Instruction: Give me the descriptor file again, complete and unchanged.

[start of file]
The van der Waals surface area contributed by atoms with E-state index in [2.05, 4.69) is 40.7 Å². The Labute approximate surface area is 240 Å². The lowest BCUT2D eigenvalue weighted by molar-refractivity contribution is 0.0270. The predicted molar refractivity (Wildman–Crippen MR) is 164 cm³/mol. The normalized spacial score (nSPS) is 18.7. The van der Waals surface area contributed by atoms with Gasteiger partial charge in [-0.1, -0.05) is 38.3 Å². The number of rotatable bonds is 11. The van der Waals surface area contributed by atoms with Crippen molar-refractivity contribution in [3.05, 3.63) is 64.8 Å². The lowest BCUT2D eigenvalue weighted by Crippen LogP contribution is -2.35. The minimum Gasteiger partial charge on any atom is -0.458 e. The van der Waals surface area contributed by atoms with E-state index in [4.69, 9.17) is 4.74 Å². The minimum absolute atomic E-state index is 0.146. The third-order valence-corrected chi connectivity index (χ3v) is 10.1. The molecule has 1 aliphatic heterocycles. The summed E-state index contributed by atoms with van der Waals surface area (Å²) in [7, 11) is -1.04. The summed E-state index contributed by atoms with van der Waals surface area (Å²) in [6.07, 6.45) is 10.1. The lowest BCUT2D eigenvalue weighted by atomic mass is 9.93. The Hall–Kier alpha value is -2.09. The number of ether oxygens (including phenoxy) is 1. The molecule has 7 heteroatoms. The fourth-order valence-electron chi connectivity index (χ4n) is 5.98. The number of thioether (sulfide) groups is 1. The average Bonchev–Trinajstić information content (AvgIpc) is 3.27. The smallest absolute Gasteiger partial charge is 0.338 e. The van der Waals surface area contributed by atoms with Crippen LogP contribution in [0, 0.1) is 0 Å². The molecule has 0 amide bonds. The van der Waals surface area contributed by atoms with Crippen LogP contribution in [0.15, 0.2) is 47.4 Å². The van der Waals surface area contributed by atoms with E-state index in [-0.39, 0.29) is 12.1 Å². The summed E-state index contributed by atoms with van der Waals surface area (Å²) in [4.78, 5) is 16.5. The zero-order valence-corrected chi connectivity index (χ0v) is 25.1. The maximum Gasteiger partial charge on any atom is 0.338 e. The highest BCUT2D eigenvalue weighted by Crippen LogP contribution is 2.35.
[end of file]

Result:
The van der Waals surface area contributed by atoms with E-state index in [2.05, 4.69) is 40.7 Å². The Labute approximate surface area is 240 Å². The lowest BCUT2D eigenvalue weighted by molar-refractivity contribution is 0.0270. The predicted molar refractivity (Wildman–Crippen MR) is 164 cm³/mol. The normalized spacial score (nSPS) is 18.7. The van der Waals surface area contributed by atoms with Gasteiger partial charge in [-0.1, -0.05) is 38.3 Å². The number of rotatable bonds is 11. The van der Waals surface area contributed by atoms with Crippen molar-refractivity contribution in [3.05, 3.63) is 64.8 Å². The lowest BCUT2D eigenvalue weighted by Crippen LogP contribution is -2.35. The minimum Gasteiger partial charge on any atom is -0.458 e. The van der Waals surface area contributed by atoms with E-state index in [4.69, 9.17) is 4.74 Å². The minimum absolute atomic E-state index is 0.146. The third-order valence-corrected chi connectivity index (χ3v) is 10.1. The molecule has 1 aliphatic heterocycles. The summed E-state index contributed by atoms with van der Waals surface area (Å²) in [7, 11) is -1.04. The summed E-state index contributed by atoms with van der Waals surface area (Å²) in [6.07, 6.45) is 10.1. The lowest BCUT2D eigenvalue weighted by atomic mass is 9.93. The Hall–Kier alpha value is -2.09. The number of ether oxygens (including phenoxy) is 1. The molecule has 7 heteroatoms. The fourth-order valence-electron chi connectivity index (χ4n) is 5.98. The number of thioether (sulfide) groups is 1. The average Bonchev–Trinajstić information content (AvgIpc) is 3.27. The smallest absolute Gasteiger partial charge is 0.338 e. The van der Waals surface area contributed by atoms with Crippen LogP contribution in [0, 0.1) is 0 Å². The molecule has 0 amide bonds. The van der Waals surface area contributed by atoms with Crippen LogP contribution in [0.15, 0.2) is 47.4 Å². The van der Waals surface area contributed by atoms with E-state index in [-0.39, 0.29) is 12.1 Å². The summed E-state index contributed by atoms with van der Waals surface area (Å²) in [4.78, 5) is 16.5. The zero-order valence-corrected chi connectivity index (χ0v) is 25.1. The maximum Gasteiger partial charge on any atom is 0.338 e. The highest BCUT2D eigenvalue weighted by Crippen LogP contribution is 2.35.